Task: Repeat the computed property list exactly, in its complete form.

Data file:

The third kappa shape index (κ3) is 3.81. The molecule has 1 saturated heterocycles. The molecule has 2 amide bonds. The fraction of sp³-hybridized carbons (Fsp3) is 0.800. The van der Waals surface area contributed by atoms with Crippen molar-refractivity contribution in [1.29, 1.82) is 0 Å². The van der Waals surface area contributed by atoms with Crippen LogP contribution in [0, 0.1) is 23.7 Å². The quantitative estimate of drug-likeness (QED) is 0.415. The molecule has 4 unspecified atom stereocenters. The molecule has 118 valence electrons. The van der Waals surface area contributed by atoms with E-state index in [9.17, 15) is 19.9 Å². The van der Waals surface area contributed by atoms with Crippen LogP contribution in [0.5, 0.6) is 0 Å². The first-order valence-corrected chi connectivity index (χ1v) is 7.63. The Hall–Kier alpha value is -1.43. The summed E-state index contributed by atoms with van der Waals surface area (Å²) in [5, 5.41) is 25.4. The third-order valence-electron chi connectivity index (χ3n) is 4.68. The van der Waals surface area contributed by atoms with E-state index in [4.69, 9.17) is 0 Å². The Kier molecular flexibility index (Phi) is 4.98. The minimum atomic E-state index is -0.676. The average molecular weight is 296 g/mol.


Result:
The third kappa shape index (κ3) is 3.81. The molecule has 1 saturated heterocycles. The molecule has 2 amide bonds. The fraction of sp³-hybridized carbons (Fsp3) is 0.800. The van der Waals surface area contributed by atoms with Crippen molar-refractivity contribution in [1.29, 1.82) is 0 Å². The van der Waals surface area contributed by atoms with Crippen LogP contribution in [0, 0.1) is 23.7 Å². The quantitative estimate of drug-likeness (QED) is 0.415. The molecule has 4 unspecified atom stereocenters. The molecule has 118 valence electrons. The van der Waals surface area contributed by atoms with E-state index in [9.17, 15) is 19.9 Å². The van der Waals surface area contributed by atoms with Crippen LogP contribution in [0.5, 0.6) is 0 Å². The first-order valence-corrected chi connectivity index (χ1v) is 7.63. The Hall–Kier alpha value is -1.43. The summed E-state index contributed by atoms with van der Waals surface area (Å²) in [5, 5.41) is 25.4. The third-order valence-electron chi connectivity index (χ3n) is 4.68. The van der Waals surface area contributed by atoms with E-state index in [4.69, 9.17) is 0 Å². The Kier molecular flexibility index (Phi) is 4.98. The minimum atomic E-state index is -0.676. The average molecular weight is 296 g/mol.